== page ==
This biomechanical study compares the effectiveness of dual-plate (DP) and plate-nail (PN) constructs for fixation of supracondylar distal femur fractures in synthetic and cadaveric specimens.
Twenty-four synthetic osteoporotic femurs were used to compare 4 constructs in an extra-articular, supracondylar fracture gap model (OTA/AO type 33-A3). Constructs included: (1) distal lateral femoral locking plate (DLFLP), (2) retrograde intramedullary nail (rIMN), (3) DLFLP + medial locking compression plate (DP construct), and (4) DLFLP + rIMN (PN construct). DP and PN constructs were then directly compared using 7 matched pairs of cadaveric femurs. Specimens underwent cyclic loading in torsion and compression. Biomechanical effectiveness was measured by quantifying the load-dependent stiffness of each construct.
In synthetic osteoporotic femurs, the DP construct had the greatest torsional stiffness (1.76 ± 0.33 Nm/deg) followed by the rIMN (1.67 ± 0.14 Nm/deg), PN construct (1.44 ± 0.17 Nm/deg), and DLFLP (0.68 ± 0.10 Nm/deg) (P < 0.01). The DP construct also had the greatest axial stiffness (507.9 ± 83.1 N/mm) followed by the PN construct (371.4 ± 41.9 N/mm), DLFLP (255.0 ± 45.3 N/mm), and rIMN (109.2 ± 47.6 N/mm) (P < 0.05). In cadaveric specimens, the DP construct was nearly twice as stiff as the PN construct in torsion (8.41 ± 0.58 Nm/deg vs. 4.24 ± 0.41 Nm/deg, P < 0.001), and over one-and-a-half times stiffer in compression (2148.1 ± 820.4 vs. 1387.7 ± 467.9 N/mm, P = 0.02).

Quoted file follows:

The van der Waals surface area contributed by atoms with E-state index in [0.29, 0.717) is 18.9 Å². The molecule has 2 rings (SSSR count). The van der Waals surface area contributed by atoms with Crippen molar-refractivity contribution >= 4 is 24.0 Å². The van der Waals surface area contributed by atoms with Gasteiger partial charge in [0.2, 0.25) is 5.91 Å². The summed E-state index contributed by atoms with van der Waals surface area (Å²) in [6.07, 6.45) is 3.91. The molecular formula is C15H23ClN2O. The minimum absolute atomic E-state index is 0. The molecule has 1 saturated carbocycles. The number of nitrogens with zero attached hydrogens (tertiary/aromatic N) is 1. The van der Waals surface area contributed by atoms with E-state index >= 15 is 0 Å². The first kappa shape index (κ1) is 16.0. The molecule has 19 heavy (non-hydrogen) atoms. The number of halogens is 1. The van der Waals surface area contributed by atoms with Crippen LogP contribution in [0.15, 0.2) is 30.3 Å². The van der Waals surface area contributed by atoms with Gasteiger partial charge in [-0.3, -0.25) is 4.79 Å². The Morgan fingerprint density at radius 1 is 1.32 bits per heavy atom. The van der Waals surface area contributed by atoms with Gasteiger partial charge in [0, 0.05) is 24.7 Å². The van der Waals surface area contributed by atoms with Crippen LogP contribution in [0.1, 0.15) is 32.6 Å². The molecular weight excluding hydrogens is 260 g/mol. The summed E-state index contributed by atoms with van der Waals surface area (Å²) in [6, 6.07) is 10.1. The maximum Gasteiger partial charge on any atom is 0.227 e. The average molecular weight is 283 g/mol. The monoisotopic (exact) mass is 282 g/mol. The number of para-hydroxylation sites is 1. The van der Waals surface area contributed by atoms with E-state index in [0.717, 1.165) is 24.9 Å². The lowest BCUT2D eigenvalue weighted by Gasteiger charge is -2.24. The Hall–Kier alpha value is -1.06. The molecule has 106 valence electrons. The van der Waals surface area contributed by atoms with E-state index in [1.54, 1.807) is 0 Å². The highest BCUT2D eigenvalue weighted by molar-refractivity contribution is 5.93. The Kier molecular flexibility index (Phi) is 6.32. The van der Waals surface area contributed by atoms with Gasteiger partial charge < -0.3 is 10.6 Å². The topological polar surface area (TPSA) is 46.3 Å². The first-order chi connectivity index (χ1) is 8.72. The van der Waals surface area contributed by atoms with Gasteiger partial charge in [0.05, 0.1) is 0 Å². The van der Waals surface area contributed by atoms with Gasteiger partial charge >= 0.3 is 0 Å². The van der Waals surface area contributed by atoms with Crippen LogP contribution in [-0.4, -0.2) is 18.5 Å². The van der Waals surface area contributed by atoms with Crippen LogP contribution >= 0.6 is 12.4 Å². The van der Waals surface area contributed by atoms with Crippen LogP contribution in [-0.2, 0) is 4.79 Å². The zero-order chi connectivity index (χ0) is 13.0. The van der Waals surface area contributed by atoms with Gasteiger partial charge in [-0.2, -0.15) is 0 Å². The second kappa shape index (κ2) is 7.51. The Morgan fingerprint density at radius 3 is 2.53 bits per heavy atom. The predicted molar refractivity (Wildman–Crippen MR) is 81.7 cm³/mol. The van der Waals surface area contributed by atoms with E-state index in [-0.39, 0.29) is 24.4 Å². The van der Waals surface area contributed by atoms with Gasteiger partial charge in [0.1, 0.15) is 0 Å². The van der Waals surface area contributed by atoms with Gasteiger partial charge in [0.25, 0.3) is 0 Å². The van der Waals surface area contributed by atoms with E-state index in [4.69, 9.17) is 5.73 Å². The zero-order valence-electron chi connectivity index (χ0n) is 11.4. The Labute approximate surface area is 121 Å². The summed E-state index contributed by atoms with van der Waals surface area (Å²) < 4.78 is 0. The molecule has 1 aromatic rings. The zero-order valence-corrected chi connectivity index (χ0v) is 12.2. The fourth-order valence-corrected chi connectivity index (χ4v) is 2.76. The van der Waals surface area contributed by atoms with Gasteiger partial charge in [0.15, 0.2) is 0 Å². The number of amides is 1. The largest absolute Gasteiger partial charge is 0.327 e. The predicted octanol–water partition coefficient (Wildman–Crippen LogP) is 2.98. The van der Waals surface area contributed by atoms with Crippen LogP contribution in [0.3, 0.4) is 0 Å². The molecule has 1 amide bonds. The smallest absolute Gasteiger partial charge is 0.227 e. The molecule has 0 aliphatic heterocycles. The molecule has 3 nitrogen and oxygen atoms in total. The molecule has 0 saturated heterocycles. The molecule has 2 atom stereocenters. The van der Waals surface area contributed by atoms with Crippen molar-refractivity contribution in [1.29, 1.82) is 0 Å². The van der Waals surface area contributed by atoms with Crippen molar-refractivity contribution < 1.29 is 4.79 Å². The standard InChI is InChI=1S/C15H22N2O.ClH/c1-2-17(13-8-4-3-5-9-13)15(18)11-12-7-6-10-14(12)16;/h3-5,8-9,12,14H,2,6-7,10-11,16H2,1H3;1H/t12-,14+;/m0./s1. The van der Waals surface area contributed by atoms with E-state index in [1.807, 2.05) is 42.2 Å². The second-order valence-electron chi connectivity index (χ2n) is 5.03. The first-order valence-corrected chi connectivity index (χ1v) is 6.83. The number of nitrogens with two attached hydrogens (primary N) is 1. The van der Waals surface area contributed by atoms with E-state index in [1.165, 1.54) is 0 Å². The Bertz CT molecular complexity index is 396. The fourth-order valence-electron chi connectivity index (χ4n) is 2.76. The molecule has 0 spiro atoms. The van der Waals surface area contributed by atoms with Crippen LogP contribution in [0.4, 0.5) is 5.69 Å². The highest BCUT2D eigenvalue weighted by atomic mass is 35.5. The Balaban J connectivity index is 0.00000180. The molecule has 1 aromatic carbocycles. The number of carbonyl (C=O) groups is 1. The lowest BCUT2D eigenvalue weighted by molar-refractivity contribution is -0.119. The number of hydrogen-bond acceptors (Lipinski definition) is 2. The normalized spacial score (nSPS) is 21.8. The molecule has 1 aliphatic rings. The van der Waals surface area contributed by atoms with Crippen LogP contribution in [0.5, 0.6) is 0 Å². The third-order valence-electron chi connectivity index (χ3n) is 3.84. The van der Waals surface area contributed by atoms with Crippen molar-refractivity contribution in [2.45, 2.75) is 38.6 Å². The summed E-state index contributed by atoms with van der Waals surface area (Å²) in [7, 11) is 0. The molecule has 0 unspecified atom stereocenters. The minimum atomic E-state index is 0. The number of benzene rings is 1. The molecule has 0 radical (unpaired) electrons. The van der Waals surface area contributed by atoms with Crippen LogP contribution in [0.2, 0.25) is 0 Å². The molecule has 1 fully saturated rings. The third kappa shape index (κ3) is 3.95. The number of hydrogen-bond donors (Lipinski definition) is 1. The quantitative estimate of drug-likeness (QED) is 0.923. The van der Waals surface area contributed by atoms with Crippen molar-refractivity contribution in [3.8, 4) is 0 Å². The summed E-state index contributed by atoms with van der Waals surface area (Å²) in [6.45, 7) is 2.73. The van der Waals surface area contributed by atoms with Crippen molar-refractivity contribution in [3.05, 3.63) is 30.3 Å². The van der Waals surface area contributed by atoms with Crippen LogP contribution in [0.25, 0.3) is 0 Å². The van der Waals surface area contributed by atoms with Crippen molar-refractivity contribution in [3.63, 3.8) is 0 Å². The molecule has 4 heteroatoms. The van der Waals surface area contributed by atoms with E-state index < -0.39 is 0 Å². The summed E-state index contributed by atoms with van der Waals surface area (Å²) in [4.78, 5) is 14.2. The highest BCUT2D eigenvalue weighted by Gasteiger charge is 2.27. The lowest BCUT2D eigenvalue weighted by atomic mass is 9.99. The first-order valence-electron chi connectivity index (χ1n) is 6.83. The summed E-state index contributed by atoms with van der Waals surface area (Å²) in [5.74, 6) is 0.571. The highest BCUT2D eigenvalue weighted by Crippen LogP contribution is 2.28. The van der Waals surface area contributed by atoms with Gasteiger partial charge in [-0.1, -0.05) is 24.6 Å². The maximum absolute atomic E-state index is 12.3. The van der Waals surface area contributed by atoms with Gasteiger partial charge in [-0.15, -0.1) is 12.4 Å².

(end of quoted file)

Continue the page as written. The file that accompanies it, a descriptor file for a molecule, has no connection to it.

DP constructs provided stiffer fixation than PN constructs in this biomechanical study of extra-articular distal femur fractures. In the clinical setting, fracture morphology, desired healing mode, surgical approach, and implant cost should be considered when implementing these fixation strategies.